WORLD US' reaction to oil cuts 'overblown'

WORLD

US' reaction to oil cuts 'overblown'

China Daily

07:59, October 14, 2022

A 3D-printed oil pump jack is seen in front of displayed OPEC logo in this illustration picture, April 14, 2020. (Photo: Agencies)

Following the strategic decision of OPEC+ to curb oil production from November to ensure market stability, the reaction from politicians in the United States seems to be blown out of proportion, analysts observed.

They said some US politicians have overreacted by accusing the Organization of the Petroleum Exporting Countries of politicizing the oil cut and even going so far as to call for reevaluating US-Saudi Arabia relations. Some Western media reports also insinuated that the organization has sided with Russia in its conflict with Ukraine.

Ebrahim Hashem, an Asia Global fellow at the University of Hong Kong's Asia Global Institute, told China Daily that OPEC+ consists of 23 countries, and its decisions are made consensually.

"The reaction of some US politicians to the decision is overblown and unwarranted. They are influenced by their anxiety over the upcoming midterm elections in the US Congress," he said.

"Strategically, the mismanagement of the US oil industry and the deliberate lack of investment in oil production and refining capacity expansion are major contributory factors in the high prices the American consumers are experiencing at the pump.

"By deciding to reduce oil production by 2 million barrels a day, OPEC+ is trying to proactively address the expected economic downturn and prevent chaos in the oil markets. The decision has been made based on rigorous technical analysis of the global economy and the market trends of oil demand and supply."

Hashem also said OPEC+ has been the steady hand on the steering wheel of the oil markets, ensuring price and supply stability during global geopolitical and economic turbulence since 2019.

In a statement on Thursday, Saudi Arabia's Ministry of Foreign Affairs said its government expresses "total rejection" of the accusations that it was "taking sides in international conflicts and that it was politically motivated against the United States of America".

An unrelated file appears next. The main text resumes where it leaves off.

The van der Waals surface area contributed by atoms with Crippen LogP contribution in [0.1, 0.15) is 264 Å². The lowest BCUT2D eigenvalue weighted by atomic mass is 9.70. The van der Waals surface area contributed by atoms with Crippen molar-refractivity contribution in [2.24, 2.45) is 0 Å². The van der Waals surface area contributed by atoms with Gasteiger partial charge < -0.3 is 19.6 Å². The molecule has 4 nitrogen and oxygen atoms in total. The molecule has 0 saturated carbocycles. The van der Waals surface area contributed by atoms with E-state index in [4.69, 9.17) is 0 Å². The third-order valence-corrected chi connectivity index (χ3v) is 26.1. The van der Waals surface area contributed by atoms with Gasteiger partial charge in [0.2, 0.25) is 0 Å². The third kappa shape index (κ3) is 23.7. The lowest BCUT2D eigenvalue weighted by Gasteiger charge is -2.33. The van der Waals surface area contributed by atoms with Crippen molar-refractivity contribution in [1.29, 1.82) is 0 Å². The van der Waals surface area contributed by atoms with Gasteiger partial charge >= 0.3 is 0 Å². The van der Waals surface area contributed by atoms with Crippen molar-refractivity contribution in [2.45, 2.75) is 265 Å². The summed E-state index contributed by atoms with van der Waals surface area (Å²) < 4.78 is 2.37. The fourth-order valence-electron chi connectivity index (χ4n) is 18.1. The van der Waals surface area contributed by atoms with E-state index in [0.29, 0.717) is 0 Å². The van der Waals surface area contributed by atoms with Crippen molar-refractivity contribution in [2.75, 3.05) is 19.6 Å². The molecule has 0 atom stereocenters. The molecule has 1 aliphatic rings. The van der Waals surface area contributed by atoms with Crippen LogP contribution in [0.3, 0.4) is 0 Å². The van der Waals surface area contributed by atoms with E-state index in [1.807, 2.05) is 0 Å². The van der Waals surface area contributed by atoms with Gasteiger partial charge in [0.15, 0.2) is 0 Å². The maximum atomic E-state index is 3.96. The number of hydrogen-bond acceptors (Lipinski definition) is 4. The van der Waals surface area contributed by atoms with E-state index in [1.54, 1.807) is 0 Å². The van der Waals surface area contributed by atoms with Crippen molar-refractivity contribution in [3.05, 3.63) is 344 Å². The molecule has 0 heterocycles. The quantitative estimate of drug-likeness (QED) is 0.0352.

Further, while it strives to preserve the strength of its relations with all friendly countries, it "affirms its rejection of any dictates, action or efforts to distort its noble objectives to protect the global economy from oil market volatility".

Dialogue urged

It also said resolving economic challenges "requires the establishment of a nonpoliticized constructive dialogue, and to wisely and rationally consider what serves the interest of all countries".

Osama Rizvi, energy and economic analyst at data monitor Primary Vision Network, said the OPEC+ cut of 2 million barrels per day has taken many by surprise.

"However, as prices have been falling recently as recessionary fears overtake supply concerns, the oil-producing countries know that the demand will fall and that markets are already well supplied, if not oversupplied," Rizvi told China Daily.

"Therefore, they want to keep oil prices at a level that provides them a budgetary cushion."

Rizvi also said there is an inverse correlation between the dollar and commodities. As all commodities are priced in US dollars, a strong dollar makes it expensive for other countries to buy oil for example.

"A rising dollar weakens other currencies. The dollar index is at its 20-year high and many developing countries are facing issues of weakening currency, falling reserves and rising deficits. This will further affect oil demand," Rizvi said.

At its last meeting in September, OPEC+ decided to reduce oil production by 100,000 bpd this month. Crude prices have fallen to roughly $80 a barrel from more than $120 in early June amid growing fears about a possible global economic recession.

Asif Shuja, senior research fellow at the Middle East Institute at the National University of Singapore, believes that OPEC's latest move has deep strategic value and is linked to the US' plan to put a price cap on Russian oil before the European embargo on Russian oil takes effect on Dec 5.

Shuja said as the US has "made no secret" of its plan to deprive Russia of oil money by placing a price cap on Moscow's oil, the substitution of Russian oil with surplus oil pumped by Saudi Arabia and other countries could be read by Russia as a definite stance against it in the ongoing conflict.

Such actions under normal circumstances that could be seen as purely economic "translate into high strategic value" in times of conflict, he said.

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